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Critical services employees design their own Covid-19 protective clothing

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Critical services employees design their own Covid-19 protective clothing

GroundUp reported that when stocks of the right size suits ran out, one worker whose suit did not fit her had to close it with duct tape. EMS workers are demanding full protective suits to work in.

Emergency medical services (EMS) workers in Khayelitsha, Cape Town, resorted to using plastic sheets, duct tape and bed covers to protect themselves while transporting patients at the weekend.

But the Western Cape health department says workers have been given sufficient personal protective equipment.

As of 1pm on May 5, the Western Cape had recorded 2,610 confirmed active cases of Covid-19. Of these, 474 cases were recorded in Khayelitsha alone.

On Saturday, about 30 EMS workers based in Khayelitsha went on strike, demanding that they be given adequate personal protective equipment (PPE). The group resumed work on Monday after meeting with management to discuss their concerns.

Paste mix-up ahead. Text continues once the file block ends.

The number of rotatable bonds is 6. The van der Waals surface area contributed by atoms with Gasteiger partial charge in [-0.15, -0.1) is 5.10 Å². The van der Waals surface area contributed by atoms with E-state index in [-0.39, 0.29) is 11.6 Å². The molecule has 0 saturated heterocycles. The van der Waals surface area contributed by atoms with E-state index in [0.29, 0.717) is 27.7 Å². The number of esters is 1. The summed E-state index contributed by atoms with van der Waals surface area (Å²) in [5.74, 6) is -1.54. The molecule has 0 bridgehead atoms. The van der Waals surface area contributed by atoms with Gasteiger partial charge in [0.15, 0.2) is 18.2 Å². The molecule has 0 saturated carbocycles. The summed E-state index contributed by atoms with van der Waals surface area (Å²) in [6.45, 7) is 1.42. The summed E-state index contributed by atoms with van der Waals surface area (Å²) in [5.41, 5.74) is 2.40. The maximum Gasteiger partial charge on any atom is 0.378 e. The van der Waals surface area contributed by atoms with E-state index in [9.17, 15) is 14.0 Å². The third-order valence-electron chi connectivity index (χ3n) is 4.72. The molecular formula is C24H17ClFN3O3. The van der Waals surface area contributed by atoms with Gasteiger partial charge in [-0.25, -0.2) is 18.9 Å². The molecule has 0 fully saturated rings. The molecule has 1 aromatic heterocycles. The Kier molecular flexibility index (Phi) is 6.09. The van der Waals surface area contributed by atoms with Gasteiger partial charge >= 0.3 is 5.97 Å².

“After every shift, I take off everything and spray myself. As soon as I get home, I shower and scrub myself before I touch my children because I’m so scared of giving them the virus,” says EMS worker Charlotte Clarke, who was one of the strikers.

She is an intermediate life support practitioner at Eastern division, which services thousands of residents in Khayelitsha, Strand, Macassar, Somerset West, Gordons Bay and Sir Lowry’s Pass.

“Right now we use the face visor, mask, gloves and an apron. This is not enough. We need the A40 suit that gives full protection to do hospital transfers, as well as suspected and confirmed Covid-19 cases. But we were told by management that we can’t use the A40 for home calls and suspected cases; that it’s only for confirmed cases,” said Clarke.

Before the Covid-19 pandemic, EMS workers used the A40 suits only when transporting drug-resistant TB patients and there were enough to go round.

“Then Covid-19 hit and we started wearing the suits more often. When we got a call, we would go to the base to put on the A40 suit, and go fetch the patient. This worked for a month then they realised the stock was running out.”

Clarke says last month she responded to a house call and, without a suit, says she was possibly exposed to the coronavirus.

-IOL

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